High school bank teaches financial literacy

RIVERDALE PARK — The Capital One Bank located in Parkdale High School in Riverdale Park is not your average bank: The students operate it.

Student bank

Student teller Joe McCulley and Student Bank Branch Leader Jumoke Akinfe help a student open an account at the school-based branch of Capital One Bank at Parkdale High School in Riverdale Park. (Capital News Service)

Parkdale High was one of four schools chosen for the Capital One student-run bank branch, and the only one in Maryland. It opened its doors in October 2011. The other three schools are in New York City and Newark, N.J.

The Parkdale bank is open to students and faculty every Monday, Wednesday and Friday to withdraw, make deposits and open accounts.

Dale Skinner, area market president for Capital One, said every year students apply to the program and go through a round of rigorous interviews before the final class of eight to 10 seniors are chosen to operate the bank.

“We are looking at the students to not only run the branch entirely, but to teach their fellow students about money management skills such as savings and budgeting,” Skinner said.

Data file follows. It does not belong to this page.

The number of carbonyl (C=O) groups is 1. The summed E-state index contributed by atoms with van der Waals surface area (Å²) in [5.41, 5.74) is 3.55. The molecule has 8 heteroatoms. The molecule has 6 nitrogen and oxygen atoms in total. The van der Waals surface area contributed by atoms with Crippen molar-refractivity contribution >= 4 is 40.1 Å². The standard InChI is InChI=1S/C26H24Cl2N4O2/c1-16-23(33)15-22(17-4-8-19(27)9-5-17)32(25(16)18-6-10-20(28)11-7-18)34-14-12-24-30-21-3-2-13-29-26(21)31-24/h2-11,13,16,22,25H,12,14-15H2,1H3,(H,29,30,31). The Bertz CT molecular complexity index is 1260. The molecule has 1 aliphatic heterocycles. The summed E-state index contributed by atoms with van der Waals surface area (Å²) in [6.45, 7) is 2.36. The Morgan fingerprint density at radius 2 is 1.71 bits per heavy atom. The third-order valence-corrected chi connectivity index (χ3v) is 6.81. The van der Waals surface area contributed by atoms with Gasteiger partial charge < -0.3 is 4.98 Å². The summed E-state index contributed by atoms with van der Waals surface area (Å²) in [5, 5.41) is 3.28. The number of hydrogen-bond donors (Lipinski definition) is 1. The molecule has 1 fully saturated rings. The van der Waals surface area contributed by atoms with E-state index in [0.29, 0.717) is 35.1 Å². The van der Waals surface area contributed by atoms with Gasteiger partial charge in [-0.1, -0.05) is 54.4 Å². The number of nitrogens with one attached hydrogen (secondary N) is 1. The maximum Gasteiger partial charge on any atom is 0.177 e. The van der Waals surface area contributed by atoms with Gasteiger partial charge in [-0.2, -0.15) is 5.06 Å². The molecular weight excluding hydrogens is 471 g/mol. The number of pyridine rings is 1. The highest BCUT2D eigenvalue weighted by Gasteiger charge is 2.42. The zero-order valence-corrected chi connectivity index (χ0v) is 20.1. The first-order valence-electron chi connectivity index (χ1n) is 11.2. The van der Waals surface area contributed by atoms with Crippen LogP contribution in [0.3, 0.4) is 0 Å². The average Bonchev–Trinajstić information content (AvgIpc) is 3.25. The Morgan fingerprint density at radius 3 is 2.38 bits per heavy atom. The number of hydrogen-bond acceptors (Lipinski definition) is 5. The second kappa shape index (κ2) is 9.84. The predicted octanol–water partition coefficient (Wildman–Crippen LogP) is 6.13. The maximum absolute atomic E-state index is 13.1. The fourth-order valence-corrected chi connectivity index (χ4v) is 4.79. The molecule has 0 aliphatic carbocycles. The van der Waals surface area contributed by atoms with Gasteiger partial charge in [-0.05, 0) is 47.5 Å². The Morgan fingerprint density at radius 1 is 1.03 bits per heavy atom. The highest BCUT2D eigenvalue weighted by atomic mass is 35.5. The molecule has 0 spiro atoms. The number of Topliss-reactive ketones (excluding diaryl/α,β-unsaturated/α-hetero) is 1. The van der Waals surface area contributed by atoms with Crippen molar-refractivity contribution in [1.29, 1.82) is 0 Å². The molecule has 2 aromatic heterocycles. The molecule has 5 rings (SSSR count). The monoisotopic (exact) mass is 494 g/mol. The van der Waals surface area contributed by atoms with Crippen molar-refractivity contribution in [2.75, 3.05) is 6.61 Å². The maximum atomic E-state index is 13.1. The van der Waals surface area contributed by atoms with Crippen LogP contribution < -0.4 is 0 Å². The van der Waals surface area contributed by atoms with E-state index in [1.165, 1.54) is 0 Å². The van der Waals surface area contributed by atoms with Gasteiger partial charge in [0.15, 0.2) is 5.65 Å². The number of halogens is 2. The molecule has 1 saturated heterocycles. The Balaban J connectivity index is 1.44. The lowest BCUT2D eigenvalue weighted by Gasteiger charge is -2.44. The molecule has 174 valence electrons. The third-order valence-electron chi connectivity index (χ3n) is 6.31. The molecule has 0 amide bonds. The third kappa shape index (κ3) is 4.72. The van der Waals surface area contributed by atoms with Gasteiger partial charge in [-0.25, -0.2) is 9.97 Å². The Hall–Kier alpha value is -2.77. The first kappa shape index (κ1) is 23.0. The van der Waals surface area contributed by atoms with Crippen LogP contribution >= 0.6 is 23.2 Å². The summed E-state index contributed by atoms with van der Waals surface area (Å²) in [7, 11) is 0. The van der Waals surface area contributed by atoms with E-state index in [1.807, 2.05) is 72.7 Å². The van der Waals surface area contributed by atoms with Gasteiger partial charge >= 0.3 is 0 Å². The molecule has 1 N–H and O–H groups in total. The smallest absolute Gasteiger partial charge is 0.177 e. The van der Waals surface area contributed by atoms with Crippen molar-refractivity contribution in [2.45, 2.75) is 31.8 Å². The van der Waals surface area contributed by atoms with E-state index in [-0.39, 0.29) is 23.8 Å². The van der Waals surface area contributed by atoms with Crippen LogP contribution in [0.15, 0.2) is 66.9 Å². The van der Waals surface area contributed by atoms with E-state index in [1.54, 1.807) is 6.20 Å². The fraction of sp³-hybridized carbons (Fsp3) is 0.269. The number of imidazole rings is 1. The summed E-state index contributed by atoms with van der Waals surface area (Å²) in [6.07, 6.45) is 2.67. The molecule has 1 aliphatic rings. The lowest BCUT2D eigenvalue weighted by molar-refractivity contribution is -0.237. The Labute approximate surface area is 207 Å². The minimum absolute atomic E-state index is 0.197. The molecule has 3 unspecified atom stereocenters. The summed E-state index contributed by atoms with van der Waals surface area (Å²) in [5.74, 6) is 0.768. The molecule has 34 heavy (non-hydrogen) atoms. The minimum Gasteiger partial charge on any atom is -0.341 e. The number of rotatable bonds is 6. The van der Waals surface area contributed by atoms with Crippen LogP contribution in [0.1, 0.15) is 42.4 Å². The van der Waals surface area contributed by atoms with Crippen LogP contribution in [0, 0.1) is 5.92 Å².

As a part of the class, the students will provide peer lessons to their fellow classmates of Parkdale about identity theft, wise use of credit and savings.

Ivan Diaz-Cruz, 18, student teller, said being a part of the program has been a life-changing experience.

“I used to be a kid who wasn’t motivated, but this program has switched me around and done a 180 for me. People in the program have helped me and changed my mind. It made me want to go to college and be the best I can,” Diaz-Cruz said.

Sitra Adem, 18, another student teller, said she has become more confident due in part to working as a team.

“Working with my team is what I look forward to. I don’t ever feel uneasy about work, I feel secure because I have a strong team behind me,” Adem said.

In addition to learning the importance of financial literacy, the student tellers are also preparing for college.

Susan Baudoin, class instructor, said in November, the class took a trip to St. Michael’s College in Vermont, which several of the students are interested in attending.

“The students visited St Michael’s … to really see what college life was about,” Baudoin said.

Currently, all of the student bankers have applied to at least one college. Several have already received acceptance letters.

-Nicole Jones, CNS